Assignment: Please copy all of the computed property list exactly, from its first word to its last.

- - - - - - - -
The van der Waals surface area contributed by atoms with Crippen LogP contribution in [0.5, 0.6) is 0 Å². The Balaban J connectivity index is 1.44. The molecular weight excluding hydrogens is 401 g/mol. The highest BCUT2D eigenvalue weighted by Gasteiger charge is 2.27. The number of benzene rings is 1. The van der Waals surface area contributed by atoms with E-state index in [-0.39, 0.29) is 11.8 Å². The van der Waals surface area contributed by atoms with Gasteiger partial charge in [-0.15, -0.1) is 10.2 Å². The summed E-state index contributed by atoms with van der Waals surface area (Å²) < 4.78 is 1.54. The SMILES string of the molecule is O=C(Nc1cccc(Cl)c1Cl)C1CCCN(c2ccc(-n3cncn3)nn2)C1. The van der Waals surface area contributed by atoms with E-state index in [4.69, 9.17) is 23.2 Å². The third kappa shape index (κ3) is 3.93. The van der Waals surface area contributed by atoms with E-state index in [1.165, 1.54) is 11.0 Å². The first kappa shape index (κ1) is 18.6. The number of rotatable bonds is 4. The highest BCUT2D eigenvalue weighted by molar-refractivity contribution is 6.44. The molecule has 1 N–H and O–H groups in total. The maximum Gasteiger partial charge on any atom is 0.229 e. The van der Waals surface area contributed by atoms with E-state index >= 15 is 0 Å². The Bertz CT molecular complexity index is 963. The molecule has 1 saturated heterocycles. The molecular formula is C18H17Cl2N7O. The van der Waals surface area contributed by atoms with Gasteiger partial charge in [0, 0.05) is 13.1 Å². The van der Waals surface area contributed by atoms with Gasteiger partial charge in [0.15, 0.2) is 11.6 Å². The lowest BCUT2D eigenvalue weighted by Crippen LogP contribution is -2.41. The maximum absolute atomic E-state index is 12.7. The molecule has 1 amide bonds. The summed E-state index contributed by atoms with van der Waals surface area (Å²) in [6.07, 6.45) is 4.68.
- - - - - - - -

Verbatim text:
The van der Waals surface area contributed by atoms with Crippen LogP contribution in [0.5, 0.6) is 0 Å². The Balaban J connectivity index is 1.44. The molecular weight excluding hydrogens is 401 g/mol. The highest BCUT2D eigenvalue weighted by Gasteiger charge is 2.27. The number of benzene rings is 1. The van der Waals surface area contributed by atoms with E-state index in [-0.39, 0.29) is 11.8 Å². The van der Waals surface area contributed by atoms with Gasteiger partial charge in [-0.15, -0.1) is 10.2 Å². The summed E-state index contributed by atoms with van der Waals surface area (Å²) < 4.78 is 1.54. The SMILES string of the molecule is O=C(Nc1cccc(Cl)c1Cl)C1CCCN(c2ccc(-n3cncn3)nn2)C1. The van der Waals surface area contributed by atoms with E-state index in [4.69, 9.17) is 23.2 Å². The third kappa shape index (κ3) is 3.93. The van der Waals surface area contributed by atoms with E-state index in [1.165, 1.54) is 11.0 Å². The first kappa shape index (κ1) is 18.6. The number of rotatable bonds is 4. The highest BCUT2D eigenvalue weighted by molar-refractivity contribution is 6.44. The molecule has 1 N–H and O–H groups in total. The maximum Gasteiger partial charge on any atom is 0.229 e. The van der Waals surface area contributed by atoms with E-state index >= 15 is 0 Å². The Bertz CT molecular complexity index is 963. The molecule has 1 saturated heterocycles. The molecular formula is C18H17Cl2N7O. The van der Waals surface area contributed by atoms with Gasteiger partial charge in [0, 0.05) is 13.1 Å². The van der Waals surface area contributed by atoms with Gasteiger partial charge in [0.15, 0.2) is 11.6 Å². The lowest BCUT2D eigenvalue weighted by Crippen LogP contribution is -2.41. The maximum absolute atomic E-state index is 12.7. The molecule has 1 amide bonds. The summed E-state index contributed by atoms with van der Waals surface area (Å²) in [6.07, 6.45) is 4.68.